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Rogue - MS-DOS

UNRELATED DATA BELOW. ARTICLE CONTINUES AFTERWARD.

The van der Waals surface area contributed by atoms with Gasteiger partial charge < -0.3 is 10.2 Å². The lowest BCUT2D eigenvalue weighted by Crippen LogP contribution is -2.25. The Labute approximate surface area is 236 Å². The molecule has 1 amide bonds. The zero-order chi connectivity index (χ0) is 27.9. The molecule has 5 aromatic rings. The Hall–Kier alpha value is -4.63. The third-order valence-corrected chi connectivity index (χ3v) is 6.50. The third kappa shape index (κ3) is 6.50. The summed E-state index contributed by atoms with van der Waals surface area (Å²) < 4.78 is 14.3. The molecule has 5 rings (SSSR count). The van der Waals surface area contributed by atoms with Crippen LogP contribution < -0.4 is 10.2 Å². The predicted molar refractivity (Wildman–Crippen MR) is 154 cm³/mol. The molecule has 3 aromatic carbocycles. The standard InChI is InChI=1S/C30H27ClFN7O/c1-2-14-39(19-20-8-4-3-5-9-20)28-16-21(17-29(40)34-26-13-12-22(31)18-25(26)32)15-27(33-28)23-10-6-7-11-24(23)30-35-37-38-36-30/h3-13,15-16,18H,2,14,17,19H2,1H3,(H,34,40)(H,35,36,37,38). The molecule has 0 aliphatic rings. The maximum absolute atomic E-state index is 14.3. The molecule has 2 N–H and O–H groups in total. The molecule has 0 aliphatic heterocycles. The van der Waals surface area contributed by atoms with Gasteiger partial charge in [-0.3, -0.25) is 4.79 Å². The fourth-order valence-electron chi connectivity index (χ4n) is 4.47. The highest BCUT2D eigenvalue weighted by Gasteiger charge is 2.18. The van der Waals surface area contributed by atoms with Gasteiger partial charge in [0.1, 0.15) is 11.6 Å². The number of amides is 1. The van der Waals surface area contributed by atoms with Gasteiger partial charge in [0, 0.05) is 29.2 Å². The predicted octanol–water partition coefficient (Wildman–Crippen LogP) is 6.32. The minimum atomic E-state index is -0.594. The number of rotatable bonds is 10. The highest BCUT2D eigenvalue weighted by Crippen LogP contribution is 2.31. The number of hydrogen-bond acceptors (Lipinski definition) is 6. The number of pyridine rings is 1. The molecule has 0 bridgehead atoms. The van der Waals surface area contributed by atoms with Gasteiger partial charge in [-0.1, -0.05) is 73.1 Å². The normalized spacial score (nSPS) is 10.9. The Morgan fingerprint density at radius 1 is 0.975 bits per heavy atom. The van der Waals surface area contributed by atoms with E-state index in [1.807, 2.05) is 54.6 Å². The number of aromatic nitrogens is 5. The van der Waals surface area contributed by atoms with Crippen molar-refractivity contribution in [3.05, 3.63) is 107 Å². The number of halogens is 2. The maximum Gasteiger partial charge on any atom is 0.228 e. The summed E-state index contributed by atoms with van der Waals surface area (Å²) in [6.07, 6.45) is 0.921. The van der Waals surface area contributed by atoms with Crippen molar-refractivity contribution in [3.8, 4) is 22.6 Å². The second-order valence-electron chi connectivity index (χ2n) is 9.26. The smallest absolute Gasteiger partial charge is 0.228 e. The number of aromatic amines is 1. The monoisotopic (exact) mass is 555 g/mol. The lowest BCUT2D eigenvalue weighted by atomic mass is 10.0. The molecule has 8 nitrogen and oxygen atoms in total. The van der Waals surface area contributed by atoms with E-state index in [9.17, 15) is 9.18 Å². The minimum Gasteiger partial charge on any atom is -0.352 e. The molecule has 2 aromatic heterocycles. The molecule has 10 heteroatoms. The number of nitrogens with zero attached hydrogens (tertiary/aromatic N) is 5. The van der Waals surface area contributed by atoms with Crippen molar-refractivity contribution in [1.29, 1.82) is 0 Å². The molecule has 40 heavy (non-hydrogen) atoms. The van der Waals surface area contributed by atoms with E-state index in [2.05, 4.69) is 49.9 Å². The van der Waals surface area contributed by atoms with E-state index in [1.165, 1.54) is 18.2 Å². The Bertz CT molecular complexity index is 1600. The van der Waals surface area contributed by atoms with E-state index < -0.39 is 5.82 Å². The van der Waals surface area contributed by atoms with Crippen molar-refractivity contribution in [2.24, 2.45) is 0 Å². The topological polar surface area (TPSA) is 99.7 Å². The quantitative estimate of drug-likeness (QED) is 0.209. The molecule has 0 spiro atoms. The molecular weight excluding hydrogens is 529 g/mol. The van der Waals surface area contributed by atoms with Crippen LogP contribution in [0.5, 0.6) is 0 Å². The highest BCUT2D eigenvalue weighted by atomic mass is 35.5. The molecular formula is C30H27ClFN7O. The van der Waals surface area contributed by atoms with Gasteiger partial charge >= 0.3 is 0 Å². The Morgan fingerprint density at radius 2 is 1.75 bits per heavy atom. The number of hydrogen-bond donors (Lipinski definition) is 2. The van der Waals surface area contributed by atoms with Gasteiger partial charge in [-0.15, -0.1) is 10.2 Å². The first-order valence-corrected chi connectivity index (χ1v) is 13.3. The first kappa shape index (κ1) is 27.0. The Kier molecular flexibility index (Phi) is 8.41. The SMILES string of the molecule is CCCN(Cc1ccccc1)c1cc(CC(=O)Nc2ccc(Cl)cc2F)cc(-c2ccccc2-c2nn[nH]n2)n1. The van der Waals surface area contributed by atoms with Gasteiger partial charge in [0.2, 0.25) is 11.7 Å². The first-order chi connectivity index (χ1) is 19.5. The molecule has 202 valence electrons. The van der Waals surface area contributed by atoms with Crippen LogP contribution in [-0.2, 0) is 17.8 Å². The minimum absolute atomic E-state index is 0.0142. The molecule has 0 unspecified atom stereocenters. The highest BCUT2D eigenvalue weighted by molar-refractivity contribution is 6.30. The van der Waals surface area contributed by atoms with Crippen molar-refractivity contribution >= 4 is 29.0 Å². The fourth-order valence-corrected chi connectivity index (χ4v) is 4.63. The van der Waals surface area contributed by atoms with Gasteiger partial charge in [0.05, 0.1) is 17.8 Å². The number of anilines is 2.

Rogue (also known as Rogue: Exploring the Dungeons of Doom) is a dungeon searching video game by Michael Toy and Glenn Wichman with a later contribution by Ken Arnold. It was later incorporated into the official Berkeley Software Distribution 4.2 (4.2BSD) operating system. Commercial game ports for a range of personal computers were made by Toy, Wichman, and Jon Lane under AI Design and financially supported by the software publisher Epyx. Additional ports for modern systems have been introduced by other sites that use the game's open source code. In Rogue, players control the character by exploring several levels of the dungeon in search of the Amulet of Yendor located on the lowest level of the dungeon. The player character has to fight off a series of monsters that wander through the dungeons. Along the way, players can collect treasures that can help them offensive or defensive, such as weapons, armor, potions, scrolls, and other magical items. The Rogue is turn-based, taking place over a square grid represented in ASCII or some other pre-determined character set, giving players time to determine the best move to survive. The Rogue introduces Eternal Death as a design choice to make every action of the player meaningful - if someone's player character loses all of his health through combat or otherwise, that player character is simply dead. The player then has to restart the game with the new character, as a dead character cannot respawn or be brought back by reloading from a saved state. Moreover, no game is the same as the previous one, as dungeon levels, monster encounters, and treasures are procedurally generated for each playthrough.